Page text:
Justin Fields says he has confidence in Bears’ wide receivers

Justin Fields

Justin Fields has taken quickly to the role of team leader on the Chicago Bears. Unlike last year this time, when Fields was a rookie who former coach Matt Nagy said wouldn’t have an opportunity to unseat veteran quarterback Andy Dalton for the starting job, the Bears are Fields’ team in 2022. And he’s acting like it.

In a recent interview with Bleacher Report, Fields came to the defense of Chicago’s wide receivers. It’s a position group that’s been blasted all offseason by analysts who think the Bears haven’t done enough to provide Fields with the weapons he needs to succeed in his second year. What matters most, however, is what Fields thinks.

“We don’t have an Odell [Beckham Jr.] or a Cooper Kupp on our team, but at the end of the day I think if everybody is on their P’s and Q’s, and we’re on top of everything and not making mistakes, the players we have right now are good enough,” Fields told Bleacher Report. “The front office thinks that, too. The fans outside of the facility, they don’t know what’s going on at practice. Just because we don’t have a big-name guy, doesn’t mean those guys aren’t talented. I have plenty of confidence in myself and my teammates that we’re going to get the job done.”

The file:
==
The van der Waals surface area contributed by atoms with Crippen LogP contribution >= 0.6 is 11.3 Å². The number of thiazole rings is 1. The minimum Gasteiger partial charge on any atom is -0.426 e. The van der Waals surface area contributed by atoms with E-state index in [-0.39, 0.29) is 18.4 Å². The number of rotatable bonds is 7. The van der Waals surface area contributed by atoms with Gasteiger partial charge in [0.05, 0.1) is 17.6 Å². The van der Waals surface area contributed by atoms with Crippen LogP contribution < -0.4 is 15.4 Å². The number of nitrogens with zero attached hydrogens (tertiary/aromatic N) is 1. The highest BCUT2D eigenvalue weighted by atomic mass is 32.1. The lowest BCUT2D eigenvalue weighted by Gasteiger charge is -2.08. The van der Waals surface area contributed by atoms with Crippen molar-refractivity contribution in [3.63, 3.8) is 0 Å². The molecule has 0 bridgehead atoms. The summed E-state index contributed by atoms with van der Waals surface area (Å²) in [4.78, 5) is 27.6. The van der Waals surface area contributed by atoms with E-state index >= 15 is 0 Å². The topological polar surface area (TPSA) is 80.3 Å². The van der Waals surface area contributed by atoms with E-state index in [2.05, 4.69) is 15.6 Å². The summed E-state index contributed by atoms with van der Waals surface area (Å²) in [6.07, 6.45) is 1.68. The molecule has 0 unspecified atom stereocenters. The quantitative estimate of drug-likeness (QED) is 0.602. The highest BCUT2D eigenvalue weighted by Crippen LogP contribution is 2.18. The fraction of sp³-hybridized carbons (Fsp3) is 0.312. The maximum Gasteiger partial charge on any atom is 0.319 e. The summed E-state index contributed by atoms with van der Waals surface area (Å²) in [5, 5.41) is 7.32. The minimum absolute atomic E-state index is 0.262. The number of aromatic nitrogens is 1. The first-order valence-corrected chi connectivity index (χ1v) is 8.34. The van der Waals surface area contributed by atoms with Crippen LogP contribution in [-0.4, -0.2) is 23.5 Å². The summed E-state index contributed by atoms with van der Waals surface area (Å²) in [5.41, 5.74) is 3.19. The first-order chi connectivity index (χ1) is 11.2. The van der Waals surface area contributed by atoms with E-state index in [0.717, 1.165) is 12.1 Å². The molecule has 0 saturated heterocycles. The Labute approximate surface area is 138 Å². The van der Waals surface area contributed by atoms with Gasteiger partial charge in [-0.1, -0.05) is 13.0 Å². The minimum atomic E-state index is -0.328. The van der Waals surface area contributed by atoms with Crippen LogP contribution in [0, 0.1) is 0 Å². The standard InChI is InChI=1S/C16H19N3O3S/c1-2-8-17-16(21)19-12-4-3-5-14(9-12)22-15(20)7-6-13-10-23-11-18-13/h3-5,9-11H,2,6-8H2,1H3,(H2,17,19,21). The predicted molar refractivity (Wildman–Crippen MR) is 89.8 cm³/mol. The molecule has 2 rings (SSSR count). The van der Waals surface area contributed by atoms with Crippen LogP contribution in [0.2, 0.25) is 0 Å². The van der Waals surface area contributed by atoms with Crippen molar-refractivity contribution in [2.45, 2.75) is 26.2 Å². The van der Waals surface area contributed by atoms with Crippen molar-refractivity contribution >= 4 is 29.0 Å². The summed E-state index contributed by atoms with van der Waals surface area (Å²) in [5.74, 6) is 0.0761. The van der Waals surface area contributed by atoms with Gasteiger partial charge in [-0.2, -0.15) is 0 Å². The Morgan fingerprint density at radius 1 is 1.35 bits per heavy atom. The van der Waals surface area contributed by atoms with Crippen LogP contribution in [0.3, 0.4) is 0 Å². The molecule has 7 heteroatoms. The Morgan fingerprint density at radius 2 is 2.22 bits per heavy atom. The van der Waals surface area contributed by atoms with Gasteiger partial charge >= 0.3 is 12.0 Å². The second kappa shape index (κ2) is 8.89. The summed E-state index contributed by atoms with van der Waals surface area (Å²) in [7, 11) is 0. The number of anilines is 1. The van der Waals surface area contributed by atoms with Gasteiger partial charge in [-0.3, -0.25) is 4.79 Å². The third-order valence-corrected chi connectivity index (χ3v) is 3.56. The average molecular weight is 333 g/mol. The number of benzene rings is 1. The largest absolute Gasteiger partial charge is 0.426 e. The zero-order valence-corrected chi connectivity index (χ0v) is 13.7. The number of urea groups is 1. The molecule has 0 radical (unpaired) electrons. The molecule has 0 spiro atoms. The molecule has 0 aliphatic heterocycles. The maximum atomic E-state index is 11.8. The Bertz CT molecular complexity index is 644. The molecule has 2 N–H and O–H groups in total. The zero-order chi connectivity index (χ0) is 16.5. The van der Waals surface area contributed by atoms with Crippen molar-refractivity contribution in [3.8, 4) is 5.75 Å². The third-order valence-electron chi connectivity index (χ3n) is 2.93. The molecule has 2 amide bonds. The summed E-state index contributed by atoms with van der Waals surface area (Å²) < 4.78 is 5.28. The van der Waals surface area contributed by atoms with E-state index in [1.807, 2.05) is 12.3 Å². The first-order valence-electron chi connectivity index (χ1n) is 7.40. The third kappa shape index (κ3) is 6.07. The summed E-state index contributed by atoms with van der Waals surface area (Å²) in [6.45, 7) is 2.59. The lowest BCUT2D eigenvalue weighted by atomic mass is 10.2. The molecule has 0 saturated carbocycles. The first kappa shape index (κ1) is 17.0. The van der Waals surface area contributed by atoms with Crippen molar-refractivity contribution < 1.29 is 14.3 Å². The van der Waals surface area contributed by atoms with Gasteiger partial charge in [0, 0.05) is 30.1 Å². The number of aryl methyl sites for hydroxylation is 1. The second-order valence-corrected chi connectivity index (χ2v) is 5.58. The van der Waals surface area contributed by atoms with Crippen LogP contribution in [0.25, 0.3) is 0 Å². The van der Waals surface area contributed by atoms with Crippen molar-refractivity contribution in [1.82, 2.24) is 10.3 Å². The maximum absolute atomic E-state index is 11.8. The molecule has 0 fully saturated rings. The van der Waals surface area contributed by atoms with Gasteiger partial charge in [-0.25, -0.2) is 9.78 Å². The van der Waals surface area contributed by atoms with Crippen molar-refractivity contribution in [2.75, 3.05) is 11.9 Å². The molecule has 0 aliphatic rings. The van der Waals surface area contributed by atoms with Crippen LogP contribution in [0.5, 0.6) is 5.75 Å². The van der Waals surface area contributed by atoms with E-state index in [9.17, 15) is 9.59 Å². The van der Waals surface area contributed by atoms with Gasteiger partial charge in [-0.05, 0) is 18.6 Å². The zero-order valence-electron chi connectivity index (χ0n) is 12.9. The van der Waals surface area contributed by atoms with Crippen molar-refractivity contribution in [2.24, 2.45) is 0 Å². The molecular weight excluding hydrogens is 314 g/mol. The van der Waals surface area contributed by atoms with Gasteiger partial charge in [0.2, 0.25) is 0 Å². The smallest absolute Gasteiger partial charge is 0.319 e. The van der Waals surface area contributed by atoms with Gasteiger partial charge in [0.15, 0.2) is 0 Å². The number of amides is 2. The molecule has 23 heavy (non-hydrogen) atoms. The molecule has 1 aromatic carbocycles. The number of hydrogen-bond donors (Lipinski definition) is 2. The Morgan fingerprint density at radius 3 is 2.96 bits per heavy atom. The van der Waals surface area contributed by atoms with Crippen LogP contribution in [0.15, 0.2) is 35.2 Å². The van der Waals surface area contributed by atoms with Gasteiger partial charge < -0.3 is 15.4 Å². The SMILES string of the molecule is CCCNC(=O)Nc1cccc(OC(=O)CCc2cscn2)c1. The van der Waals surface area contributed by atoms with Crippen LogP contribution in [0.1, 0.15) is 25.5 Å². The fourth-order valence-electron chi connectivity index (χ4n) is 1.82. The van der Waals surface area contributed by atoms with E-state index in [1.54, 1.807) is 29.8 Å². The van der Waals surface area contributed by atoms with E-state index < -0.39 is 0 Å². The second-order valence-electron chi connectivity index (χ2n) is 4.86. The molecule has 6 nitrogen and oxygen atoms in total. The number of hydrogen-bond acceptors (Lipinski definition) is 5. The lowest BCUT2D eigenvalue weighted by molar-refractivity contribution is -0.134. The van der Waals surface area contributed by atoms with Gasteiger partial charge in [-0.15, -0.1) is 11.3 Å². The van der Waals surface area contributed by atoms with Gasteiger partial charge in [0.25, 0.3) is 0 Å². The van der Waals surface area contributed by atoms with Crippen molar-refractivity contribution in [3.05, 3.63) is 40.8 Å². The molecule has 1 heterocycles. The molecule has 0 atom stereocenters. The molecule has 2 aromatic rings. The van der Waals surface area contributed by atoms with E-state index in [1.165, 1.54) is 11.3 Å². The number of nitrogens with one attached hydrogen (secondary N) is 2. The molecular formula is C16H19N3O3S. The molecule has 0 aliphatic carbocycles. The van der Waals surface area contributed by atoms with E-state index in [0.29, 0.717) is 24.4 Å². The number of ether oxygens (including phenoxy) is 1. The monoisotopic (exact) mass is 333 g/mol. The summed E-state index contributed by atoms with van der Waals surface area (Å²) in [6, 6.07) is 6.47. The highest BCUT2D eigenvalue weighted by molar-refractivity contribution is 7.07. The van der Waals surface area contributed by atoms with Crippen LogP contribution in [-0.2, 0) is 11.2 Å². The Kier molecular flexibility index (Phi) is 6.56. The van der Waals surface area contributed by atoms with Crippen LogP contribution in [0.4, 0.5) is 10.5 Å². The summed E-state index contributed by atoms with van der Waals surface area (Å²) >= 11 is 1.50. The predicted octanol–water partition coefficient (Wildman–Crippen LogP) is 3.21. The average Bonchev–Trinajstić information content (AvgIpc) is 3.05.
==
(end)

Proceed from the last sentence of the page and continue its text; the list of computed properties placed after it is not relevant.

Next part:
Bears’ biggest moves at WR didn’t involve big-name players

Byron Pringle

Byron Pringle is the most noteworthy free-agent addition at wide receiver this offseason. After spending his career as a backup with the Kansas City Chiefs, the Bears are banking on him breaking out in a bigger role. Still, it’s not like he’s a sure thing. His contract is proof of that, too. General manager Ryan Poles inked him to a one-year, $6 million contract; hardly top-of-the-market money.

Velus Jones Jr. was the biggest investment the Bears made at receiver in the 2022 NFL draft. Chicago chose him with the 71st overall pick, which many draft analysts view as a reach. But Jones’ top-shelf traits should complement incumbent Darnell Mooney and the cast of veterans competing in a cage match for meaningful reps during training camp.

“He’s going to pick up a lot of yards and is physical,” Fields said of Jones. “He’s almost like a running back at receiver. Having him on the outside and putting the ball in his hands and letting him work will be great.”

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